Many moons ago I did home ec gcse and we had double lessons to accommodate prep/cooking/cleaning times.

Bunbaker Mon 13-May-13 20:36:01

That lot costs £9!. Where are you shopping? Harrods?
Cheese - I would just grate some at home and put it in a bag
Pizza topping - fry some onion and garlic, add a tin of tomatoes and simmer until reduced, pack into a small container
Yeast - Not everyone will have yeast at home and you can't buy it in single packets so I accept that it might be a problem

ModreB Mon 13-May-13 20:39:09

It's a jar of what is basically tomato puree, with "added Italian herbs" for flavour.

So, rather than show them how to flavour tomato puree with herbs etc, it comes ready made in a jar.

So much more convenient lazy dontcha know angry

Mandy2003 Mon 13-May-13 20:50:03

I think you can buy it in a tube too grin

nannynick Mon 13-May-13 20:50:05

To yeast or not to yeast... Surely the HOuR theory lesson taught them different types of base that can be made.

YANBU to complain. Schools need to adapt to the ecconomic times, students encouraged to group up and buy ingredients to share if they really must all make exactly the same thing.

fuzzpig Mon 13-May-13 21:08:17

FFS grated cheese, pizza topper and chopped onion? <facepalm>

BTW I am not snobby about taking shortcuts like that, I became disabled last year and stuff like pregrated cheese is brilliant for me now as it saves energy and pain.

But surely in a lesson they should be expected to be able to learn to do stuff like grating and chopping, it is fundamental to being confident in the kitchen? And then when they are old enough to be planning/cooking food at home, they can of course make the choice to pay more for convenience (as I have) but it's not so much of a 'choice' if you don't know how to DIY in the first place is it?

I am quite surprised at yr7s not knowing how to chop (sorry, slice grin) fruit or wash up confused.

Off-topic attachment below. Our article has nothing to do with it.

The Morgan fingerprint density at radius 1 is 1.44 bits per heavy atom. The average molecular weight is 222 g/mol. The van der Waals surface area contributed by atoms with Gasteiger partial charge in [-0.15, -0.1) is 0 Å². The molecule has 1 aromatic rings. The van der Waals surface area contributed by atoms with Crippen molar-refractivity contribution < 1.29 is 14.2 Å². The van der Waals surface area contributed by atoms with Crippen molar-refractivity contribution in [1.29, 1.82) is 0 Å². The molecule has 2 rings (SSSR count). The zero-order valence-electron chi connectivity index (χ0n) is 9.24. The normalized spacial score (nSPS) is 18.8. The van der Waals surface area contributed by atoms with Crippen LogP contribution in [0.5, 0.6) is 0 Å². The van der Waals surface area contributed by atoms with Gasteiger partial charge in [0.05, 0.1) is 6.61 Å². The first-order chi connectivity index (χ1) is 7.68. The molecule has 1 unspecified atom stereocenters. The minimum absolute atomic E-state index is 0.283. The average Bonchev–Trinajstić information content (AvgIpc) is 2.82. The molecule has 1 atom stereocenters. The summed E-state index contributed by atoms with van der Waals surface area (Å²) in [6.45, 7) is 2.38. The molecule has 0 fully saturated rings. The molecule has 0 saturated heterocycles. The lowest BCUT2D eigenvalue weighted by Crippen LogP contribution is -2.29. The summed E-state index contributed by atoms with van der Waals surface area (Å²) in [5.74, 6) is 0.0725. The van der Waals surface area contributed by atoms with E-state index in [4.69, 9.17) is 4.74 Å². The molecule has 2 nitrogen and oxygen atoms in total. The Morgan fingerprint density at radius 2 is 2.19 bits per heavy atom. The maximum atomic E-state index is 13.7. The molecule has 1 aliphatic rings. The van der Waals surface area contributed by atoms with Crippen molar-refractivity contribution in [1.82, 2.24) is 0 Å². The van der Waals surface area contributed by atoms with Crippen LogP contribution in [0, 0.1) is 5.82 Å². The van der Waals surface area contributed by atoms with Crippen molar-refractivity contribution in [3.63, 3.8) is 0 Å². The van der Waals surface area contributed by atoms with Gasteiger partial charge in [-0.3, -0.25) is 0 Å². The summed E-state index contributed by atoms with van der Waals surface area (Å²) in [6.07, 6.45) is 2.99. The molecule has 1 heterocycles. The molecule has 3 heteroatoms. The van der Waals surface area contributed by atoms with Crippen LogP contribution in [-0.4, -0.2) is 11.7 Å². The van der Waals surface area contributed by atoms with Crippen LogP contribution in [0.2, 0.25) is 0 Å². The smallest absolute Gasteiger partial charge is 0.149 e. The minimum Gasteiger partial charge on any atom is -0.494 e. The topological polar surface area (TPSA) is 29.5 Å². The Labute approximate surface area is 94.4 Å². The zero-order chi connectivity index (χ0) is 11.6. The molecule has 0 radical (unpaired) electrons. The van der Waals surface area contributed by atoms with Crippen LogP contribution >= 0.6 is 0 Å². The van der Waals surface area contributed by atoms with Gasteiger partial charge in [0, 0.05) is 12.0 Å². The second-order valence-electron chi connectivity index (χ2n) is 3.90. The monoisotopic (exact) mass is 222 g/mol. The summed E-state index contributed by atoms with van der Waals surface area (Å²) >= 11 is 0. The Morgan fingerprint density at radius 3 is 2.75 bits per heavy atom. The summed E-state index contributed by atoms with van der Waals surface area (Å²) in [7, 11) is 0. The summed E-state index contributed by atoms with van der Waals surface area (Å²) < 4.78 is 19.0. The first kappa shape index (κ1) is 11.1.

ShadowStorm Mon 13-May-13 21:19:25

How does buying ready prepared ingredients teach kids about cooking?

I know that they can be useful time savers, but surely in a cooking class, they should be learning how to do these things from scratch? Or at least encouraged to do the chopping and grating at home, if there's no time for it in the actual lesson.

Also not seeing why they can't just put tomato puree over the pizza base and then sprinkle a few herbs on top.

foodtech Mon 13-May-13 21:33:20

It's so much easier in Scotland. We just buy the food and the pupils pay a certain amount each year depending on the course. All they need to bring is a container. I find it very strange pupils bring in food. What about the poor ones who ave no money or parents that don't care. Seems unfair.

foodtech Mon 13-May-13 21:33:46


HappyMummyOfOne Mon 13-May-13 21:51:00

I wonder if some schools wont buy the ingredients as parents refuse to pay for them as they opt out of contributions. Perhaps the teacher doesnt have time to bulk shop for the class.

£9 for a decent meal is ok but for a basic pizza it seems expensive.

foodtech Mon 13-May-13 21:54:54

The majority of parents pay. Obviously the ones with money problems don't but most school have a budget for that situation so the department (and pupil) won't lose out. Shopping is within the remit of our head of department. Works just fine.

Fuckwittery Mon 13-May-13 22:10:21

is food tech an option or compulsory in secondary schools?

DameFanny Mon 13-May-13 22:12:33

Hey fuzzpig - can't remember the name of it but I got a brilliant machine last year which is pretty much just for grating - one grater for cheese, coarser for coleslaw etc. was about 40 quid, but worth it for the saving of wrists, and way easier to clean than a food processor

LynetteScavo Mon 13-May-13 22:44:02

DS has done Food Tech for one term each year in Y7, &8 and Y9. It's not one of his options so he won't be doing it again.

But that's OK because he knows how to make burgers frin scratch and peppermint creams. Oh, and bakewell tart.

MummytoKatie Mon 13-May-13 22:44:05

£9 for a pizza? You can buy them from tesco ready made for about £2.50 and then bung them in the oven for £2.50.

Actually that would be an interesting lesson - completely home made, semi home made, bought from Tescos, bought from Dominos - you could mark each for cost, time, taste, skill needed, fat content, vegetable content etc.

MummytoKatie Mon 13-May-13 22:44:51

Bung in the oven for 12 minutes